Meet the Kirtland’s warbler, a rare bird that summers on the Michigan peninsula and almost nowhere else on earth.
“There are fewer than 5,000 Kirtland’s warblers (about 2,000 males on territories) remaining,” Kricher said. “They nest on the ground only in young jack pine forests so they require highly managed habitat that is burned sufficiently frequently that the small trees they require will be there for them.
“Jack pine forests have migrated north with the end of glaciation, and there are large tracts of mature jack pine in the north and central United States, but they are all unsuitable for Kirtland’s warblers. Young and recently burned jack pine is rare and thus must be created for them.”
Indeed, it’s the bird’s reliance on such habitat that humans now must create that interests Kricher. “I will focus on this species in my courses on ecology and ornithology as examples of conservation action that works to maintain a highly threatened species.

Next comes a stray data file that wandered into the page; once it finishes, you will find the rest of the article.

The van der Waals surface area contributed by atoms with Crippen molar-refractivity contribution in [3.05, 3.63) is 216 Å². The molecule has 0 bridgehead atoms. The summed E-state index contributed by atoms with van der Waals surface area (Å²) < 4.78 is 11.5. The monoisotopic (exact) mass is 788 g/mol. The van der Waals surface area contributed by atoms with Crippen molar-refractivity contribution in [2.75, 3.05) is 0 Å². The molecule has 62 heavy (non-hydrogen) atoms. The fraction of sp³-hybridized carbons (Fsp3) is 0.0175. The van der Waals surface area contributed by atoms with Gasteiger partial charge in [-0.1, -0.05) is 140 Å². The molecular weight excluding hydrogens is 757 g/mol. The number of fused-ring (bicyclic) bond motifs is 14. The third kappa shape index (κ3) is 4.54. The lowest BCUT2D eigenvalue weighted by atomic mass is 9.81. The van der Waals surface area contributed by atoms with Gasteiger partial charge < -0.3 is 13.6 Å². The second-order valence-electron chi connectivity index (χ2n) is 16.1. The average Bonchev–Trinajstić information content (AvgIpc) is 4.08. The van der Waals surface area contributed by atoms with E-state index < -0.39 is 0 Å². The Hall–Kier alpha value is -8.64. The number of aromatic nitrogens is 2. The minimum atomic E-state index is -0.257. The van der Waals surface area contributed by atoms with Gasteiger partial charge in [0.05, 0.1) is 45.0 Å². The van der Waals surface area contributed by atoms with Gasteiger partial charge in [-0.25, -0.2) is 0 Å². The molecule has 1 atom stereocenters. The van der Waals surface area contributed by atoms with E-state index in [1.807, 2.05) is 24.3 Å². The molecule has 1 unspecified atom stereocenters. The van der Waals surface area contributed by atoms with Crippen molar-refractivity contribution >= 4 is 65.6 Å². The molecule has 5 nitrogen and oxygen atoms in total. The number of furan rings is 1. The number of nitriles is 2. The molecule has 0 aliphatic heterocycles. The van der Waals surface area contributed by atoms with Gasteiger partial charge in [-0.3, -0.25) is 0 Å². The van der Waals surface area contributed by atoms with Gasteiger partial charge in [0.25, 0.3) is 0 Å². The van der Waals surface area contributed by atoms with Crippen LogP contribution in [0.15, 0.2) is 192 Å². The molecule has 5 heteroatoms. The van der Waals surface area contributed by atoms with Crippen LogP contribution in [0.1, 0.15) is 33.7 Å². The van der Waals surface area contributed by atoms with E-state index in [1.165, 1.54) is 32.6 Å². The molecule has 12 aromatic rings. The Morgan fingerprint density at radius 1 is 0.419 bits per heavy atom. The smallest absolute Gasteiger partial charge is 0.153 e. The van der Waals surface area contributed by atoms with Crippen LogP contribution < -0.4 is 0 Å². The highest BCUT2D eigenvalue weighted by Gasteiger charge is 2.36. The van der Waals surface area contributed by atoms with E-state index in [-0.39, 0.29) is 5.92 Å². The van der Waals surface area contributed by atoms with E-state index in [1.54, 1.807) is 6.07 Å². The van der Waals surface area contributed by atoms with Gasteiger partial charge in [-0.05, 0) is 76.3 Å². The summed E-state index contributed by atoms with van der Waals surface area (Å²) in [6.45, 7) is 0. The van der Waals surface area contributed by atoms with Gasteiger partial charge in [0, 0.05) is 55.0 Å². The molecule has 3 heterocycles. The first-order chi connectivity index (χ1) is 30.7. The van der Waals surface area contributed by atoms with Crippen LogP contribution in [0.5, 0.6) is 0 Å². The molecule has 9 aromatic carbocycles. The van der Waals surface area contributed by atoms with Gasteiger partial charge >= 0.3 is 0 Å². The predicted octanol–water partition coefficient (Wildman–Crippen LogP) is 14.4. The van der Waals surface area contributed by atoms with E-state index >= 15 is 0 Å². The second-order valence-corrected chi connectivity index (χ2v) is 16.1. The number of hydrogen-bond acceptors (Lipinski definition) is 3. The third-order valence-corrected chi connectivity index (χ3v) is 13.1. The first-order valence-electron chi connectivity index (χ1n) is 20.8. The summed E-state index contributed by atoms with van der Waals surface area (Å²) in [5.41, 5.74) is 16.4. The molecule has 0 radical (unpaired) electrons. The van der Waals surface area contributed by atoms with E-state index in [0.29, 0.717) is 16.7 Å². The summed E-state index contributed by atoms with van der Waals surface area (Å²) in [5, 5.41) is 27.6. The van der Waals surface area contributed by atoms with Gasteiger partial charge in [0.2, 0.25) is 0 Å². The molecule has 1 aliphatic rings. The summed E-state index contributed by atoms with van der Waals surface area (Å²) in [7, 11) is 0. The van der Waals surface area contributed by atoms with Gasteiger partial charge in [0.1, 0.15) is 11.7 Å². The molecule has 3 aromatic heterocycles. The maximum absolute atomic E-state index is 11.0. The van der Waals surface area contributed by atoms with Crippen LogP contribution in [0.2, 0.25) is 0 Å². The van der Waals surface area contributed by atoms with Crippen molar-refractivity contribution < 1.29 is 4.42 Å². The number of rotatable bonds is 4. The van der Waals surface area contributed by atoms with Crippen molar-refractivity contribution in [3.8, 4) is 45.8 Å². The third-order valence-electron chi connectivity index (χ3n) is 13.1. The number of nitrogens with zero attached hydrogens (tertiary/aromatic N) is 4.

“In the past, when this species evolved, there must have been much more frequent burning presumably due to naturally set (lightning initiated) fires,” Kricher said. ” But no one really knows for sure how these birds evolved their odd ecology. What is clear is that they inhabit scrubby areas both to breed and to winter.”
Kirtland’s warblers winter in the Bahamas. Despite Kricher’s previous work in studying tropical and neo-tropical ecology, he had not observed the birds there. He said the tiny warblers are quite popular in Michigan.
“Because the warblers bring tourists in the form of bird enthusiasts, the tracts that are maintained by controlled burns are not at all controversial among the local residents. Banners line the road through a town near where the Kirtland’s nests,” he said. “Locals love these birds. They bring in some income, at least in spring and early summer, when the warblers are present.”